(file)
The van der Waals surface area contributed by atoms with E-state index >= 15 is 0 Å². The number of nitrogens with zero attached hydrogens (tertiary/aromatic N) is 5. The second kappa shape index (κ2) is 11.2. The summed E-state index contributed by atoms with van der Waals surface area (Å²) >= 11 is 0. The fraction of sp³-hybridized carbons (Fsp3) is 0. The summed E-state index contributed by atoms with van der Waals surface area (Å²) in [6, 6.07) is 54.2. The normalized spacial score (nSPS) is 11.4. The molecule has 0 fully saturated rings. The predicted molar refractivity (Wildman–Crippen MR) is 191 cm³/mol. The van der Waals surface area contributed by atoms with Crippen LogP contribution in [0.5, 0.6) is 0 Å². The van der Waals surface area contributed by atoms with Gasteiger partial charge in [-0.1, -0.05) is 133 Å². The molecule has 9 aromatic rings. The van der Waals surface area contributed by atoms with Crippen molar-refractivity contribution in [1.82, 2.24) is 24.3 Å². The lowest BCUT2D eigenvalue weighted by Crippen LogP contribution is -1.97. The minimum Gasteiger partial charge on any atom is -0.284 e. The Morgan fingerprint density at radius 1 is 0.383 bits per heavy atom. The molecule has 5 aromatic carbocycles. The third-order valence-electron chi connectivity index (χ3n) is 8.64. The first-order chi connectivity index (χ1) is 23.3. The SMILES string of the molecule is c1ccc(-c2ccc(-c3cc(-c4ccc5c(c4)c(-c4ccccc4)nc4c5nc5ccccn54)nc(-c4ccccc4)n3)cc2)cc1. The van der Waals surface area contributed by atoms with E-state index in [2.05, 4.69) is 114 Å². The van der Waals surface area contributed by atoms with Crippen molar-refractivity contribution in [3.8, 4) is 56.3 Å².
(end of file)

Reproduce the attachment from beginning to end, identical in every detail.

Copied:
The van der Waals surface area contributed by atoms with E-state index >= 15 is 0 Å². The number of nitrogens with zero attached hydrogens (tertiary/aromatic N) is 5. The second kappa shape index (κ2) is 11.2. The summed E-state index contributed by atoms with van der Waals surface area (Å²) >= 11 is 0. The fraction of sp³-hybridized carbons (Fsp3) is 0. The summed E-state index contributed by atoms with van der Waals surface area (Å²) in [6, 6.07) is 54.2. The normalized spacial score (nSPS) is 11.4. The molecule has 0 fully saturated rings. The predicted molar refractivity (Wildman–Crippen MR) is 191 cm³/mol. The van der Waals surface area contributed by atoms with Crippen LogP contribution in [0.5, 0.6) is 0 Å². The van der Waals surface area contributed by atoms with Gasteiger partial charge in [-0.1, -0.05) is 133 Å². The molecule has 9 aromatic rings. The van der Waals surface area contributed by atoms with Crippen molar-refractivity contribution in [1.82, 2.24) is 24.3 Å². The lowest BCUT2D eigenvalue weighted by Crippen LogP contribution is -1.97. The minimum Gasteiger partial charge on any atom is -0.284 e. The Morgan fingerprint density at radius 1 is 0.383 bits per heavy atom. The molecule has 5 aromatic carbocycles. The third-order valence-electron chi connectivity index (χ3n) is 8.64. The first-order chi connectivity index (χ1) is 23.3. The SMILES string of the molecule is c1ccc(-c2ccc(-c3cc(-c4ccc5c(c4)c(-c4ccccc4)nc4c5nc5ccccn54)nc(-c4ccccc4)n3)cc2)cc1. The van der Waals surface area contributed by atoms with E-state index in [2.05, 4.69) is 114 Å². The van der Waals surface area contributed by atoms with Crippen molar-refractivity contribution in [3.8, 4) is 56.3 Å².